PROBABLY OUTCOME: Chalk up another player on the Wizards making more money than John Wall. Unless Washington do a sign and trade with another team, it’s incredibly unlikely they don’t match on any offer to Porter. They don’t have the cap space to sign a close replacement, and the only other player with a similar game is Trevor Ariza. Good luck prying him from Daryl Morey and the Rockets.
ESTIMATED CONTRACT: 3 Years / $81 Mil thanks to Sean Marks throwing out a curve ball.
PROS/CONS: The cons are obvious. Noel is injury prone and has no range to his game. He is relatively slight of build, meaning he can be bullied by bigger Centres (of which there are starting to become more). He doesn’t rebound a tonne for a 6’11” guy. And…that’s about it. Noel is already a great rim runner out of ball screens, and is an interior presence on the defensive end. After emerging from the glut of bigs in Philly, he has performed well in a somewhat limited role off the bench in Dallas. His PER jumps out straight away. Given the chance, he should turn into Tyson Chandler 2.0.
POTENTIAL SUITORS: Dallas, Philadelphia, LA Lakers, Minnesota, Brooklyn.
PROBABLY OUTCOME: Enjoy Dallas Nerlens. Given that Noel is young and tall and good, the safe bet is Cuban and Donnie Nelson finally let their wheel of fortune style selection of bigs finish with Nerlens in a Mavs uniform. He should be worth the money, but he won’t be cheap. There is gonna be a lot of money tied up in Harrison Barnes and Noel, neither of whom are franchise guys. But what choice do Dallas have?
ESTIMATED CONTRACT: 4 years / $85 Mil
LUOL DENG’S “HOLY CRAP I NEVER EXPECTED THIS MUCH” CONTRACTS
PROS/CONS: A hot streak at end of season for Mirotic has rescued his value (and saved him from a return to the Euroleague) and reminded everyone he can still play basketball. All he needs is to be paired with a defensive big to protect him on that end of the floor and a guard that can create off the bounce. Meanwhile ‘Bush League’ Kelly continues to tantalise as a better, less athletic version of Meyers Leonard (is that a compliment…?). Olynyk has shown the ability to dominate stretches of the game with his shooting and crafty off the bounce game. He is still a deficit on D, but bring him off the bench as a floor spacing 5 and watch the magic happen… every 3 games.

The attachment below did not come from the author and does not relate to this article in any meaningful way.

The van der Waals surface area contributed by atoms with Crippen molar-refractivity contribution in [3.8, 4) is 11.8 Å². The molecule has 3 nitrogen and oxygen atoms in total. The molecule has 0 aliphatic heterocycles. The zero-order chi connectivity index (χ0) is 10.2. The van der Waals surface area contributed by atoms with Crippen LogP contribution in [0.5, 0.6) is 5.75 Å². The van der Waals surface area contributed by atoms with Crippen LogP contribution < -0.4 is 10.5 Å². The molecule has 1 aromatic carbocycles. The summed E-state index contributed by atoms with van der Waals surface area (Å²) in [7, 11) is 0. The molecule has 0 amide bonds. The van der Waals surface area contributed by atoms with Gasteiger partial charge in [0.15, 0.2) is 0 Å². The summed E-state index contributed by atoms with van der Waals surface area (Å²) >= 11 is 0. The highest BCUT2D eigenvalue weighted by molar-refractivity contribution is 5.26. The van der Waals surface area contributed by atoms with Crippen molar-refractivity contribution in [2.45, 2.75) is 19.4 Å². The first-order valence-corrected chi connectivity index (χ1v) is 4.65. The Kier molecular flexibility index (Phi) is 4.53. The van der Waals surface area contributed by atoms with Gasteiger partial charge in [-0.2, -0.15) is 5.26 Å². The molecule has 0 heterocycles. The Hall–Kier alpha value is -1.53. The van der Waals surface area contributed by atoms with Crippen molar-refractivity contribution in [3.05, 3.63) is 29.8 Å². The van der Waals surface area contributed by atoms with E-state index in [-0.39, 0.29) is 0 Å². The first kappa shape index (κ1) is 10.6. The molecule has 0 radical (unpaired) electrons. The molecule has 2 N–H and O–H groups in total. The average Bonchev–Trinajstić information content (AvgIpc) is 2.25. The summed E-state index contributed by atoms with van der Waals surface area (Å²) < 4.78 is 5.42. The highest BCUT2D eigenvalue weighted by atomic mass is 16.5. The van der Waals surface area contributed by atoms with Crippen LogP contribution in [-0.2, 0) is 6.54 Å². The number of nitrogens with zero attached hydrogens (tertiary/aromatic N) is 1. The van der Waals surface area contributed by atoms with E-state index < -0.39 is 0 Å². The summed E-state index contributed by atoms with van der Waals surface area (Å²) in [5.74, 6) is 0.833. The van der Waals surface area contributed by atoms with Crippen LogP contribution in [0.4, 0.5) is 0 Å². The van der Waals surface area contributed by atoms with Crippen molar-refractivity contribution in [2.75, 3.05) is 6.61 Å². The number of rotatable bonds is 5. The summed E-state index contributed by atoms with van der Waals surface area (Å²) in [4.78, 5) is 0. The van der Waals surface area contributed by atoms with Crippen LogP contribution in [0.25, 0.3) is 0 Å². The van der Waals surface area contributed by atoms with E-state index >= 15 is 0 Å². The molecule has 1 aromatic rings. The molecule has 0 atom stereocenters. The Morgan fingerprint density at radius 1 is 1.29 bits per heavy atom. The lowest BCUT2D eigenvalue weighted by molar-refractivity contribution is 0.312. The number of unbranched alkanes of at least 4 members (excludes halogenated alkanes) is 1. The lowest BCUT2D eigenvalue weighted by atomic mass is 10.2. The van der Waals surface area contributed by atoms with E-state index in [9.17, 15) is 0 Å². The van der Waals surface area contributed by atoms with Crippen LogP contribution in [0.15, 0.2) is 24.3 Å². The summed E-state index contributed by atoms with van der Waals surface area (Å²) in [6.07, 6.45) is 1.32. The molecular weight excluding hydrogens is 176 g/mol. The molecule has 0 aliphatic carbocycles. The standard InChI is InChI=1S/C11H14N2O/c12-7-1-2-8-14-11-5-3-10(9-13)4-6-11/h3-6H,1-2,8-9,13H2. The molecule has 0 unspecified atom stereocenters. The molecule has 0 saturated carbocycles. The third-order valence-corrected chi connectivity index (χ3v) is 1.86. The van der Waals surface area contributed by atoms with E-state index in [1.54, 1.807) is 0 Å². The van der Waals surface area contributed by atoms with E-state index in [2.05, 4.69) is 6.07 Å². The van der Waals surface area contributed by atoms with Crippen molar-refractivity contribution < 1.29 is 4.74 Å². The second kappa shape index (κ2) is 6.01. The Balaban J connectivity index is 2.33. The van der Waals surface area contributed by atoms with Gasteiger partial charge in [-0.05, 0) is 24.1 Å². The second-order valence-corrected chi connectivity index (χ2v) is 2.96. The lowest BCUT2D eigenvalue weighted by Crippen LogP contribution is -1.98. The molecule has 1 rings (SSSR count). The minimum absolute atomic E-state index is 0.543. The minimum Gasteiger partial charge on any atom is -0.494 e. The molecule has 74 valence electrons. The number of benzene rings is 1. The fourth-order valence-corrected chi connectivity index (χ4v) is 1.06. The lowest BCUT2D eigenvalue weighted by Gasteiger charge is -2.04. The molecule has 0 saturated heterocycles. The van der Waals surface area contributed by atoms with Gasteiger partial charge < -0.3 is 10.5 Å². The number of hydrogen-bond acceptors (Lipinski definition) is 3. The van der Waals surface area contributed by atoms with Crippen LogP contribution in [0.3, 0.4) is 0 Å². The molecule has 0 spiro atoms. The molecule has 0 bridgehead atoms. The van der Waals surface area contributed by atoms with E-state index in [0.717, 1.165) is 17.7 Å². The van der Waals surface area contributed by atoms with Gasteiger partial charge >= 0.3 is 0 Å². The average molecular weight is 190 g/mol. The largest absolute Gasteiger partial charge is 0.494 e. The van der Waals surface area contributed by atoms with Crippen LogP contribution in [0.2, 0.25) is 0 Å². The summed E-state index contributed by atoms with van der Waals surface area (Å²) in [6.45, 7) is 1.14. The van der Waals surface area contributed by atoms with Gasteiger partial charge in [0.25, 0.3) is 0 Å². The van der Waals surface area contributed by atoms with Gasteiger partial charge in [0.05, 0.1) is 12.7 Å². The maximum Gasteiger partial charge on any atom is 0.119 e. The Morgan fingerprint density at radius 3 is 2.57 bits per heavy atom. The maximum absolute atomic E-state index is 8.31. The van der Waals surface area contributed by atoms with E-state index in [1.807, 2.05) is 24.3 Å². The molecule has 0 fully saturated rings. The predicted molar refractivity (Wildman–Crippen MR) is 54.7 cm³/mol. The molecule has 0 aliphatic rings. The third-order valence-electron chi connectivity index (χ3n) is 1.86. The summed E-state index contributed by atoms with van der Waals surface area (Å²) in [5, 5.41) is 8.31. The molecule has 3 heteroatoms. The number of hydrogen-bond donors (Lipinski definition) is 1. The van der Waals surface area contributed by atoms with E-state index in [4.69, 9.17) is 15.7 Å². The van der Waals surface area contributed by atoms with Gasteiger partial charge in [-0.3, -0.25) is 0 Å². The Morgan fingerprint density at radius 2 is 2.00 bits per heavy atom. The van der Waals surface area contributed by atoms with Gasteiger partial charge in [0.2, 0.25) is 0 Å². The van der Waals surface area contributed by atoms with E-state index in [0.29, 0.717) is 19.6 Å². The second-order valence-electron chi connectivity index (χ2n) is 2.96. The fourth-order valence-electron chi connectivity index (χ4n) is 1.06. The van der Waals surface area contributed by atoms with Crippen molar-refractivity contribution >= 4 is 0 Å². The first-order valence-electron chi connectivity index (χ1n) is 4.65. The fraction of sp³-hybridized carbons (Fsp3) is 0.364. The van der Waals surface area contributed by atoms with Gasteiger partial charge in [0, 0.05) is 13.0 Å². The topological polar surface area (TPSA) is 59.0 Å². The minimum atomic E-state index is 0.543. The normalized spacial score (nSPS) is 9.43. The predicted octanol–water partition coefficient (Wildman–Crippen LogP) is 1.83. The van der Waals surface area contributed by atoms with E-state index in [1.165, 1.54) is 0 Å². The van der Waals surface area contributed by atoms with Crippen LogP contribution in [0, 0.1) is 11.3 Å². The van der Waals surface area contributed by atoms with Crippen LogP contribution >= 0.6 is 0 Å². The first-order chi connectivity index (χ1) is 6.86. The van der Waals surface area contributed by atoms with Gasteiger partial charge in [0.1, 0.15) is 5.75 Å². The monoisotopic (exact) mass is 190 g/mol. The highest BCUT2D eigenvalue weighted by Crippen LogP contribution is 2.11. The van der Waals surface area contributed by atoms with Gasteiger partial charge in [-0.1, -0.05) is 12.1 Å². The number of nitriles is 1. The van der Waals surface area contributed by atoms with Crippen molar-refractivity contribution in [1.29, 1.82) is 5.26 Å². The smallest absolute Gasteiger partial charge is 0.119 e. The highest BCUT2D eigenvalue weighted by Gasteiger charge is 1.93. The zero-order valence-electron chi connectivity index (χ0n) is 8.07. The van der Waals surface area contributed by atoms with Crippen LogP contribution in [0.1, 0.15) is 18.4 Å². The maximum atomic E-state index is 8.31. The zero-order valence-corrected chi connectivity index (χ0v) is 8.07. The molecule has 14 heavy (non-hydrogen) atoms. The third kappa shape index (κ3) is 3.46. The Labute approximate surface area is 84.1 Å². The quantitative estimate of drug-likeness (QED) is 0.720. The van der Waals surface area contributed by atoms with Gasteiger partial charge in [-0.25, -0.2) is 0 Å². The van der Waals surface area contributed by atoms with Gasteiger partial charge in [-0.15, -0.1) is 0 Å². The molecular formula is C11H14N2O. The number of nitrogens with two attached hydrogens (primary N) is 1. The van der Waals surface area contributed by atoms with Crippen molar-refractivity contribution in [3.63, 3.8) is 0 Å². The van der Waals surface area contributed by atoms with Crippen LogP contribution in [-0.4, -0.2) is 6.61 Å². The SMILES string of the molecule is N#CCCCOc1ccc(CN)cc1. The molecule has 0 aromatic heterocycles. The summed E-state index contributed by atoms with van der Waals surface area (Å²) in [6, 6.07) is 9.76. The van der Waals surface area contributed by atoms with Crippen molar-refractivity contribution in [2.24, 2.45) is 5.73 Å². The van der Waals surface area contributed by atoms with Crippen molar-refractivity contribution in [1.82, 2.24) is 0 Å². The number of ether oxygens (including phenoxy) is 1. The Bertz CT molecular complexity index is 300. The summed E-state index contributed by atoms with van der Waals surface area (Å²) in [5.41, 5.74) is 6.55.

Potential Suitors: Detroit, Minnesota, Chicago, Milwaukee, Boston, Houston, New York, Orlando, Portland, New Orleans, Toronto, Miami.
Likely Outcome: Minnesota would be a good landing spot for Niko. Starting spot, clear role, up and coming team, familiar with the coach. Whether the Bulls decide to push reset given their current playoff performance remains to be seen. For Kelly the outlook is less clear. I could see a return to the Motherland, especially if the Raps don’t sign Ibaka (surely they will though). New York could look to pair him with the Porzingod, or Boston could try and keep him on a hometown discount, although I wouldn’t hold my breath for that.
Estimated contract: 4 years / $60 Mil for Mirotic, 4 years / $45 for Olynyk